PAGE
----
Thursday, April 29, 2010

Each to His Own Appetites

In Salon, critic Andrew O’Hehir addresses the psychology behind the not-yet-released film, The Killer Inside Me--based on Jim Thompson’s 1952 novel of the same name--which some detractors have condemned for its “pornographic glorification of violence against women”:
On some level, complaining that “The Killer Inside Me” is full of misogynistic violence is akin to reading “Moby-Dick” and objecting to all the stuff about whaling. Lou Ford (played brilliantly by [Ben] Affleck) presents at first as a baby-faced, all-American small-town cop, who doesn’t even carry a gun because crime in Central City, Texas, is nearly nonexistent. But beneath his ultra-normal veneer Lou has the tastes and background of a depraved European aristocrat (indeed, I suspect Lou inspired Thomas Harris’ creation of Hannibal Lecter). He’s probably the only person in Central City who reads Freud and listens to Schubert--or whose sexual appetite goes quite so far into sadomasochism, and beyond.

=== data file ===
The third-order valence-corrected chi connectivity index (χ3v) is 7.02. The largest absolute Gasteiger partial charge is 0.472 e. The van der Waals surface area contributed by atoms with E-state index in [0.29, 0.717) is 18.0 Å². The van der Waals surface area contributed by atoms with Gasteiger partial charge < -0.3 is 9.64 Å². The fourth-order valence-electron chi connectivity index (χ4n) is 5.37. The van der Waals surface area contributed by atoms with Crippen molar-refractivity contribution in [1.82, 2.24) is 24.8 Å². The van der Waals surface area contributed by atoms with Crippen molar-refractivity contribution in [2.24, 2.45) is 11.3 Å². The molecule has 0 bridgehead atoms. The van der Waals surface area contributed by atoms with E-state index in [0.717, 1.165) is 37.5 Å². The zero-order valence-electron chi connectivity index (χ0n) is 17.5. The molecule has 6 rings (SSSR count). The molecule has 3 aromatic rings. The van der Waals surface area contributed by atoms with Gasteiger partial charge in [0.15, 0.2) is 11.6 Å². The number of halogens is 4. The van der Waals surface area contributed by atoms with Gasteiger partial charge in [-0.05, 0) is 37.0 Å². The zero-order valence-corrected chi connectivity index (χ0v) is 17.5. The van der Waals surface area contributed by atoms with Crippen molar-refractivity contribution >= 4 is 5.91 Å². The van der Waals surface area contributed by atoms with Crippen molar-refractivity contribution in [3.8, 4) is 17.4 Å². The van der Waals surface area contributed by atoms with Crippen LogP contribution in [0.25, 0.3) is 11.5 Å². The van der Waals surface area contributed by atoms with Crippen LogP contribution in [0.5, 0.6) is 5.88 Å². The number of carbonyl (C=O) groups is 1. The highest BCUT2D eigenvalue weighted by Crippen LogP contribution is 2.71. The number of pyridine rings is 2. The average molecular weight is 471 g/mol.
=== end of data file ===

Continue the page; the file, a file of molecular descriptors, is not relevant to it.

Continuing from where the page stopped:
Within the first few minutes of the film, Lou responds to being slapped and slugged by Joyce Lakeland ([Jessica] Alba), a hooker he’s running out of town, by pulling down her panties and whipping her bare ass with his belt. Is this safe and sane, consensual S/M play? Absolutely not. Is it what they both want? Absolutely yes. The sequence is both erotic and violent, profoundly troubling and potentially arousing, designed to provoke a whiplash of emotional, psychological and libidinal responses. It sets the table for what follows: an exploration of the boundary between Eros and Thanatos, love and annihilation, that’s at least as dark as anything found in the collected works of the Marquis de Sade and Georges Bataille.
You can read O’Hehir’s full piece here.

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